Bow-Tie Franklin Square Cinemas

989 Hempstead Turnpike,
Franklin Square, NY 11010

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Bow-Tie Franklin Square Cinemas

Operating prior to 1941, the Franklin Theatre was a 955-seat neighborhood house showing a mix of second run with the occasional first run. The previous owners made it a quad and went first run.

Acquired a few years ago by Clearview Cinemas and made into a six-plex. In June 2013, Bow-Tie Cinemas took over as it took most Clearview locations.

Contributed by RobertR

Recent comments (view all 29 comments)

Mrmarkus on June 19, 2011 at 2:23 am

@ Ligg,yes they used to run shows even if it was empty in case someone really came in late.I know it didn’t make sense,adding more wear and tear on the equipment and using electricity.They did abandon that practice in lieu of a 10-minute rule,which a show didn’t start if no one showed up.After 10 mminutes,the show was cancelled,in order to avoid a late start of the next show.And strangely enough,there were some people who showed up 12,15,even 20 minutes late!Only to find out about the cancelled show,so they came for the next one or just came back another time. The independents got more first run movies in part because of Sumner Redstone’s lawsuit against the studios for more control over the first run picks,as explained in his book.Nevertheless,independents used the same booking agent,Lesser.By twinning,triplexing and quadding,you add more choices without bbeing stuck to a single film.That’s what happened to just about all the single screen theatres,before multiplexes grew to what they are now.You can count the number of single screens on LI on one hand! And of course,the drive-in became extinct! Yes,the stage/platform upstairs was structurally sound,it passed the Town of Hempstead Building Code.Touching the screens is a big no-no-oil from hands has an effect on picture quality,and the screens get chemically cleaned every 6 months. Also,Local 640 IATSE has some old pictures showing the curved marquee before it became rectangular.

robboehm on June 19, 2011 at 6:21 am

Would like to see some of those photos on CT since most of us are not privvy to union material

robboehm on June 19, 2011 at 8:29 pm

Yeh, Google finally got the front of the building.

willstan on March 6, 2013 at 2:27 pm

In 1954, Franklin, then a Century property on a particular day ran “Casanova’s Big Night” with Bob Hope, Joan Fontaine, Basil Rathbone and Hugh Marlowe.

willstan on March 9, 2013 at 2:18 pm

No. I do NOT have anything with which to co-oborate. I attended the screening then. I deeply regret that I did not meet the requirement of proof.

Mike (saps)
Mike (saps) on March 11, 2013 at 8:16 pm

Willstan, that’s pretty cool that you can remember seeing that movie so long ago. I saw a movie there a couple of years ago, but I have no idea what it was!

robboehm on March 11, 2013 at 10:09 pm

Movie going was different in the 50’s. There was only one screen and most people only went to their local theatre. Mine was the Bellerose. I could count on the fingers of one hand the movies that I saw in the adjacent villages, Queens Village and Floral Park.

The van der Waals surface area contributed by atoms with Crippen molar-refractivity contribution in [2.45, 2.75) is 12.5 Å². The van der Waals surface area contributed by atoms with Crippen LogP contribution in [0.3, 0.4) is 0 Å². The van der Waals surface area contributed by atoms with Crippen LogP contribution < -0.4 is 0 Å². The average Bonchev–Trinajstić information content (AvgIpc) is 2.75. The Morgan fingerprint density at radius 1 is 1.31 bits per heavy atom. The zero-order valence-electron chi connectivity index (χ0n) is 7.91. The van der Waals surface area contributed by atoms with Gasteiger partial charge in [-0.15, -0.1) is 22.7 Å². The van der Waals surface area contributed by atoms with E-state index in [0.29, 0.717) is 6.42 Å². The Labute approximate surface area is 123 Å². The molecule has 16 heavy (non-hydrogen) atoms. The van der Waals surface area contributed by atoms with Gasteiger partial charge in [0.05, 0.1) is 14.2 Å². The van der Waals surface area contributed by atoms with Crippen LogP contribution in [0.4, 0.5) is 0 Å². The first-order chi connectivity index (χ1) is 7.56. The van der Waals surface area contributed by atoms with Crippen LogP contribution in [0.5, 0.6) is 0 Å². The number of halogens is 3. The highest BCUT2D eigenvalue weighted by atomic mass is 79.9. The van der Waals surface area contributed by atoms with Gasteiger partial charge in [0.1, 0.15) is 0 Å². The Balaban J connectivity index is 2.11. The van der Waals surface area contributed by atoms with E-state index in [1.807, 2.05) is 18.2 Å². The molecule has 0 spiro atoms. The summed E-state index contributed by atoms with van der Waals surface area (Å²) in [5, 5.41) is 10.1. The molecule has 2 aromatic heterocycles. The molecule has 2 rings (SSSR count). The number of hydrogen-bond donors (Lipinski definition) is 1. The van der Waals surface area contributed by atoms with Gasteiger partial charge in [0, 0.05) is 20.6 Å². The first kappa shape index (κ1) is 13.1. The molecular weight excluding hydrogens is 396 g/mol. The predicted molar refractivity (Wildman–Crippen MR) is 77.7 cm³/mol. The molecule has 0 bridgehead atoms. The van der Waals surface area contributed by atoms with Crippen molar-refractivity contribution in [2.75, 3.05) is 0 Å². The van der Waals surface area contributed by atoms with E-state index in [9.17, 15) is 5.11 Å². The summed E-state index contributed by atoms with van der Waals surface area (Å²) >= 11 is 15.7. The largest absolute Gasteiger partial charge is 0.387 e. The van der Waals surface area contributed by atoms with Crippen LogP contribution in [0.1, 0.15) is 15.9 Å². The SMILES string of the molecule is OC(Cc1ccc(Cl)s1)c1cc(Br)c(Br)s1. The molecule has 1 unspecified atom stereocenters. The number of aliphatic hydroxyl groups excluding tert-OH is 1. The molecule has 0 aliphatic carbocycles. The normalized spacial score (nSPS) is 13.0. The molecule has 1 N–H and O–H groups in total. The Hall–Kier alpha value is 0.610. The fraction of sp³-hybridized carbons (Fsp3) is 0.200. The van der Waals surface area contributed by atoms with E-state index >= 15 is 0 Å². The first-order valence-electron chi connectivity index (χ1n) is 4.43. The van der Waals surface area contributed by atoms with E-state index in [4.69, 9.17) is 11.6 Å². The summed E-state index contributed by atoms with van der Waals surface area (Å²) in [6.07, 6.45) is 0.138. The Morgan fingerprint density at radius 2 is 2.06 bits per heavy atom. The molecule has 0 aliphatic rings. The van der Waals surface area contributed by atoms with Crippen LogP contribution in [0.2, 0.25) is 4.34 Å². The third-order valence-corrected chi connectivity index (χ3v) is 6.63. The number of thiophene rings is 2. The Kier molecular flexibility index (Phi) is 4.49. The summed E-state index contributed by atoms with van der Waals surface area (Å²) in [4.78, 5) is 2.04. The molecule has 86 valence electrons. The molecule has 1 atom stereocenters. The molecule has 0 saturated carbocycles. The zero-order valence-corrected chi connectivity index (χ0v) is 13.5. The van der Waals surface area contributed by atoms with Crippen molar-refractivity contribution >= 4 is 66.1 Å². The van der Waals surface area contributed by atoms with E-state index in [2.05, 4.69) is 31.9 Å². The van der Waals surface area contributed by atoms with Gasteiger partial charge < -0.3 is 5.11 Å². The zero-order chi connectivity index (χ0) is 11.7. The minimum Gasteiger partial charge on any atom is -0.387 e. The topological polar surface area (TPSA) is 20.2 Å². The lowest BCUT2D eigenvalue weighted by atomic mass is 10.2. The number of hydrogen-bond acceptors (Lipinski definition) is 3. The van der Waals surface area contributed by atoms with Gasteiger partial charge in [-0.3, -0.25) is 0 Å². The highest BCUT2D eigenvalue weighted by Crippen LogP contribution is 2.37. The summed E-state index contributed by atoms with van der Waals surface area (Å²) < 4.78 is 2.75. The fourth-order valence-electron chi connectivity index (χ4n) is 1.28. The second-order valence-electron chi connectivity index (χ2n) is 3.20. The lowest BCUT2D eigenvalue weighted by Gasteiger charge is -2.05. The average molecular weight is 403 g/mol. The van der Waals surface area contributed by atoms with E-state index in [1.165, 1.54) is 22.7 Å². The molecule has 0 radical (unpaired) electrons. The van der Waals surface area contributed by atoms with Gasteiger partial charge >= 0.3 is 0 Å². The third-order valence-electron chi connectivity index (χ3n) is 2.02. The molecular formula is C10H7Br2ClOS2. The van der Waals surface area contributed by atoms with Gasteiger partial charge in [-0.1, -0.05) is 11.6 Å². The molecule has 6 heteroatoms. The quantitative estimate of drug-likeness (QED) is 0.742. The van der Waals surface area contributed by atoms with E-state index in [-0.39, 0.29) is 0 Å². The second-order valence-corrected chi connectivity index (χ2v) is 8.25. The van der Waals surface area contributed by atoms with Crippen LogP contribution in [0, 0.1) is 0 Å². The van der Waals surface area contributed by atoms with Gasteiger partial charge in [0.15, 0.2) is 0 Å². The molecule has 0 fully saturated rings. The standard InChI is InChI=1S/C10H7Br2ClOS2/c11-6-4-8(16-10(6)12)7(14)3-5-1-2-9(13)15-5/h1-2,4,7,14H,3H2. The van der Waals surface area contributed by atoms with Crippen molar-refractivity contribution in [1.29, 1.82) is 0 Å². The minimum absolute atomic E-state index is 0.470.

robboehm on March 26, 2015 at 7:14 pm

Upload a photo of the current fa├žade. Would be nice to see one with the original marquee.

bmccinemash on November 26, 2015 at 11:03 pm

Once again some miss information The Franklin and Squire were both owned by Warren Whurtzberger who did the conversions using money he borrowed from Boston Concession as he was in financial trouble in 1996, he sold both to Clearview Cinemas. Bud Mayo and Paul Kay were 2 independent theatre owners though Bud had also been a Vice President for IBM for a long time in 1993 they started with 2 theatres in N.J. and in 1995 they brought 3 theatres in Long Island from Carmi Djiji called GG cinemas at the time , the Port Washington, Herricks and Grand Avenue, who I worked for and then we started buying independent theatre’s in New York and New Jersey as ell as buying smaller venues from major chains. There were no Loew’s people in Clearview at that timein 1998 we took over theatre’s from Cineplex which included Soundview Cinemas The Chelsea and a few more at that time we got a division manager from Cineplex It wasn’t until Bud sold to Cablevison and then left the company that we had people from Loews brought in to run the company in 2001. I was the Division Manager for Long Island and was part of building up the company from 1995 to 2001 when I left to form my own company in Florida with 2 partners. I started in the theatre business in 1970 as a concession attendant and by 1973 I was the asst. Manager of the U.A. Quartet in Flushing, then in 1975 I was the Manager in 1979 I went to work as an Asst. Manager at National Amusements Sunrise Cinemas for it’s opening raising to House Manager then I was put in charge of the construction site for National Amusements Commack Multiplex and then opened it as the Managing Director before being transferred to Whitestone Multiplex Cinemas. In 1991 I went to work for GG theatres as the Manager of Port Washington and District manage4r for the other 2 GG theatres and when Clearview took over in 1995 I continued as their District Manager for L.I. and as previous mentioned, I was very much involved in their growth into a 68 theatre chain. I would go to each theatre that was taken over and help to bring it online as a Clearview Cinema and for a while I was also in Charge of Concessions and Special Events for the company

markp on November 28, 2015 at 3:46 pm

I was the screen cleaner for clearview for a few years from about 1997 till 2004. I must have cleaned many of the screens in your theatres.

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